Bob Geldof in Dubai - interview

Boomtown Rat returns for umpteenth Irish Village St Patrick's show


Following stints feeding the world, Irish star Bob Geldof is on his way back here to perform at The Irish Village again. He talks musical influences, penning songs and why he loves coming back to Dubai.

Having co-written one of the biggest pop singles in history (‘Do They Know It’s Christmas?’) and organised some of the largest anti-poverty music events we’ve ever seen, Bob Geldof, now 62, is one of the world’s most recognisable activists and philanthropists. Yet before 1984’s Band Aid, Geldof was known primarily as the lead singer of Irish punk group The Boomtown Rats. With hits including ‘I Don’t Like Mondays’ and ‘Rat Trap,’ the notoriously prickly rocker opens up about his musical tastes, his favourite gigs and why he thinks the old songs are still relevant today, ahead of a performance at The Irish Village on Friday March 14 to kick off St Patrick’s Day celebrations.

When you were a kid in Ireland, what was playing on your radio?
The Who, The Rolling Stones, Velvet Underground, The Beatles and David Bowie.

When did you first pick up a guitar then?
I borrowed a mate’s guitar when I was at school and played it when he
wasn’t using it. It was set up for a right-handed person though and I am left-handed and he wouldn’t let me change the strings so I had to learn to play it upside down.

I heard you talking about playing in the 1970s on a bill with Talking Heads and The Ramones in pubs around London. What was that like and how influential were those gigs on you and your band at the time?
They were hugely inspiring. The Ramones were the real start of punk. There were other bigger influences though. I have always really admired and respected David Bowie in all
his incarnations.

Is the term ‘new wave’ a fair description of The Boomtown Rats and if not how would you describe the group?
No. We were not ‘new wave’. We were a punk band. As musicians it was our job to voice the angst that the public were facing at the time. There was huge unemployment, dreadful issues in Ireland. Listen to ‘Banana Republic.’ You will understand what we were saying and why Ireland banned us from playing it.

Is it tricky singing songs that you wrote 30 years ago or can you still relate to the feelings of your younger self?
They are as relevant today as they were then. It feels the same. Unemployment, economic crisis –regrettably are all too much the same.

What’s the greatest musical performance that you’ve ever seen?
One of my own shows of course. How do you beat ‘Live 8’, which was 12 hours of top musicians playing at gigs in every major city in the world. I saw The [Rolling] Stones fairly recently and that was a show. Leonard Cohen was a really great musical performance, too.

Arguably the most famous record you created is ‘Do They Know It’s Christmas?’ Disregarding the charitable impact, how do you see it as a standalone song?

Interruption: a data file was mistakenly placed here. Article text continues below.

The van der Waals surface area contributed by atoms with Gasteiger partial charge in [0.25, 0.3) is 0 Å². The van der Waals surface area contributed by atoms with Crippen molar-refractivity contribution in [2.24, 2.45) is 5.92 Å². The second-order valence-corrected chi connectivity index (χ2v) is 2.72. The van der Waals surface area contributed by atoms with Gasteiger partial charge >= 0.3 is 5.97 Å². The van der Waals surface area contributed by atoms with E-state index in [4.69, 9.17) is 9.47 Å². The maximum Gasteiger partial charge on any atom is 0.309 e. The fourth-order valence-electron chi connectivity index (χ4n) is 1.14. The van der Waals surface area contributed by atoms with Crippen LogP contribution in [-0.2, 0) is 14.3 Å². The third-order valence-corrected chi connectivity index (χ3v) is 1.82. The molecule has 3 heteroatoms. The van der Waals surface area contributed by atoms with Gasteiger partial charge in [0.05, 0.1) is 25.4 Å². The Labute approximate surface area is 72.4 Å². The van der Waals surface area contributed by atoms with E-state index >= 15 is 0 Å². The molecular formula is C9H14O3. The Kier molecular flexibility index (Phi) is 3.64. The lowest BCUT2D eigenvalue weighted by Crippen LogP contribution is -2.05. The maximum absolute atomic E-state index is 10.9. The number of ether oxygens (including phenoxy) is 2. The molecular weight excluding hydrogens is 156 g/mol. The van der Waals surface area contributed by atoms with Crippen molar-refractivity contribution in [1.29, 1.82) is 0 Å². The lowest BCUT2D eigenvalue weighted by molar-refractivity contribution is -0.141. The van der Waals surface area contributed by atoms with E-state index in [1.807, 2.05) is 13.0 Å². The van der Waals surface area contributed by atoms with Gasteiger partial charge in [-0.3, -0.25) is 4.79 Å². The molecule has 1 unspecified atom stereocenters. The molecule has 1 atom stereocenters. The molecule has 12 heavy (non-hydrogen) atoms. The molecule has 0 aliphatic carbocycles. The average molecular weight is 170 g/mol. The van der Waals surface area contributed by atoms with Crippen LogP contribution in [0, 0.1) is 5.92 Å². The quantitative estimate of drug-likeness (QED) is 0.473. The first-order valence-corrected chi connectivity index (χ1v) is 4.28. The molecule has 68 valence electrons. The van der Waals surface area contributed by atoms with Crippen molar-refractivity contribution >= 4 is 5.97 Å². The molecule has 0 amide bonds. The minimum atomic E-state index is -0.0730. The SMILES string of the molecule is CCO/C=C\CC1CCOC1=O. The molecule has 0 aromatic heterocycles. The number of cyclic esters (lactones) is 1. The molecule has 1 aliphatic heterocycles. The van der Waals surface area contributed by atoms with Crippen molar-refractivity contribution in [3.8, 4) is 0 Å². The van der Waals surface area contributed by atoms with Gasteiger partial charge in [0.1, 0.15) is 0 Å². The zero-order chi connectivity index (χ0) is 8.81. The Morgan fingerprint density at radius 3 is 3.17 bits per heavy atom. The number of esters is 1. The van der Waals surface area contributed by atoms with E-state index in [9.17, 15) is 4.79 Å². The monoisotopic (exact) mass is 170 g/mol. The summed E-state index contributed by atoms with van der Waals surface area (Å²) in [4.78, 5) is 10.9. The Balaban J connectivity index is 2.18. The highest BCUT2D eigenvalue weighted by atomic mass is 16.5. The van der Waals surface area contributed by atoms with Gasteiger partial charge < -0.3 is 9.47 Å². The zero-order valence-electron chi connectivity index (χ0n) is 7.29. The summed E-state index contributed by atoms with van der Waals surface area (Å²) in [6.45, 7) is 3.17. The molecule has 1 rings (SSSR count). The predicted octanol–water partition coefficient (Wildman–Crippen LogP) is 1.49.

It wasn’t written as a standalone song. It was written to make a point about what was happening. It worked.

Why did you decide to reform The Boomtown Rats?
My vanity wouldn’t allow me to reject being on the main stage at the Isle of White Festival because I had been there when I was 19 and I’d seen Jimi Hendrix, The Doors, The Who and Leonard Cohen. I think it was the first of the great British rock festivals; there were over half a million people and I was just in this huge crowd and it was a big moment in my youth – and then to be on that actual stage years later, I had forgotten the Rats were that powerful a group and the songs were that powerful still.

Are you still writing music?
Yes, some brilliant works.

You see yourself primarily as a musician, despite being more famous for the Live Aid. Can you explain the reasoning behind this?

It depends where you go in the world as to who knows me and for what. Band Aid, Live Aid and Live 8 happened because I am a musician and I was able to use that to rally support. I don’t see the two as being divisible. I also own seven companies of which a couple are public and one is the largest factual TV programme producer in the UK. Not many people seem to know that. Shortly I shall also be a spaceman.

If you could take credit for any song that you didn’t write, which would you choose?
‘Famous Blue Raincoat’ by Leonard Cohen.

You’ve performed in Dubai a number of times now – why do you keep coming back?
It’s now imbedded into my head to spend Paddy’s day in Dubai, being in a hot country and playing to a bunch of lunatics at the Irish Village. It’s great fun and it gets bigger and better every year. I get to meet all the Transguard guys who have become like proper friends after eight years. I have even begun to recognise some of the same faces in the crowd even though there are about 2,000 people there. We all look forward to it. It’s become a tradition for me and I would like to extend it further.
Bob Geldof appears live at The Irish Village on Friday March 14. Dhs75 (advance), Dhs100 (door). 7pm. Garhoud (04 703 0500).

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